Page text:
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Search Help

  • Browse: The Browse feature will allow you to view all of the records in a specific category.
  • Simple: Results from the simple search are obtained by searching against the author, title, publisher, notes, reviews, and people fields; it is a good way to find information quickly, although result sets can be quite large.
  • Advanced: The advanced search will look only in the fields that have keywords specified and is a good way to get more specific results (e.g., if you are seeking only titles containing a specific word by a specific author).

Searches can include search individual terms, phrases (indicated by enclosing the terms in double quotes (“ ”), and Boolean operators. For example, using the Simple Search interface a search for CD-ROM publications by James Harner might be entered like this: cd-rom and “harner, james”


All search features provide the following sort options:

  • Author: Sorts alphabetically based on the author’s last name (for multiple authors only the first one listed is used as a sorting reference).
  • Date: Sorts based on year starting with the most recent. Documents with unknown publication or production dates are listed last.
  • Title: Sorts alphabetically based on title.


Boolean operators (AND, OR, NOT) can be inserted along with search words or phrases in the search fields of both the basic and advanced searches.

Examples: romeo OR “juliet capulet”
juliet AND NOT romeo
juliet AND romeo

In addition to allowing Boolean operators directly in the search fields, the advanced search offers the option to join the search fields with either an AND or an OR operator by selecting the appropriate value from the radio buttons at the top of the menu. If the OR operator is selected, results will be obtained based on finding ANY values returned from each of the search fields. This will produce more results, but the search will be less focused than with the AND operator, which only displays results based on the records which appear in the results of ALL fields being searched.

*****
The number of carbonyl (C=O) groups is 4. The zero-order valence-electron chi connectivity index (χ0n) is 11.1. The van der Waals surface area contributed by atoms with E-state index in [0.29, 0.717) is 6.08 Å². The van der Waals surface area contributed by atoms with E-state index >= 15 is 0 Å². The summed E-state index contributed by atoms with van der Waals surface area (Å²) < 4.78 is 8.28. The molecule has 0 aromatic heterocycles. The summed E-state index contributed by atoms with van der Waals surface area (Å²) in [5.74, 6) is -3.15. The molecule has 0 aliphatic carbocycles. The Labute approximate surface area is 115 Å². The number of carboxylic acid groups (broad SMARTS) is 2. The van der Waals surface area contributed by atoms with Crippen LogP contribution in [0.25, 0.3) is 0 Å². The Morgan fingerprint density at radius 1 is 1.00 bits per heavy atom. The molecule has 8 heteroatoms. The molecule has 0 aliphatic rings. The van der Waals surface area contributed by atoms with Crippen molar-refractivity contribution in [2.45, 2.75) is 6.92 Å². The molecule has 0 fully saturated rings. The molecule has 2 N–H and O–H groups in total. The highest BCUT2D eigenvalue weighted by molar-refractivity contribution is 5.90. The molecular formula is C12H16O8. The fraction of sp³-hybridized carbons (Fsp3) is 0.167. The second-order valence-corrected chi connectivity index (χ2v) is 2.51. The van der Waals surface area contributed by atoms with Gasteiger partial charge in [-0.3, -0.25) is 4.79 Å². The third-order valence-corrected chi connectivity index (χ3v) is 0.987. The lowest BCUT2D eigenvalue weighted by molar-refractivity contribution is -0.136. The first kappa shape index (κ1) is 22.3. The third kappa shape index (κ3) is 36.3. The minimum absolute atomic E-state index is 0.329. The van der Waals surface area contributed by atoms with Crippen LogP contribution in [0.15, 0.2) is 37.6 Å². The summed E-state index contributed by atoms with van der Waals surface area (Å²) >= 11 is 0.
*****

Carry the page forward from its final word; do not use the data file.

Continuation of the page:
By default, all words in a search field are joined with the AND operator.

The Language and Document Type fields in the advanced search will not be affected by the Boolean operator and will always be used to limit your search results to the selections specified.


The asterisk symbol (*) can be used to represent one or more variable characters at the end of a search word, either on its own or with a phrase. For instance, if you wanted to find entries that contain the words DREAM, DREAMS, and DREAMING, you could input DREAM* to find all three. Using the wildcard for terms in a phrase follows the same rule, and the search for “ACT* PERFORMING” will find the phrases “ACT PERFORMING,” “ACTOR PERFORMING,” “ACTORS PERFORMING,” “ACTRESS PERFORMING,” and others.

Punctuation and Diacritical Characters

The search engine is not case sensitive (e.g., the same number of results will be produced for “WATER” as for “water” or “waTER”).

Because of the multitude of diacritical characters and language-specific uses of punctuation, wherever possible we have replicated the foreign character with its Latin alphabet equivalent for use in searching (e.g., the keyword “jose” will find “josé” as well as “jose”). When dealing with non-English names or titles, it is advisable to use the “*” wildcard to find all relative keywords.

Data Copyright, Folger Shakespeare Library, 2015, Version #20154, Privacy Statement, Terms and Conditions
Published for the Folger Shakespeare Library by the Johns Hopkins University Press.
Published for the Folger Shakespeare Library by the Johns Hopkins University Press. Published for the Folger Shakespeare Library by the Johns Hopkins University Press.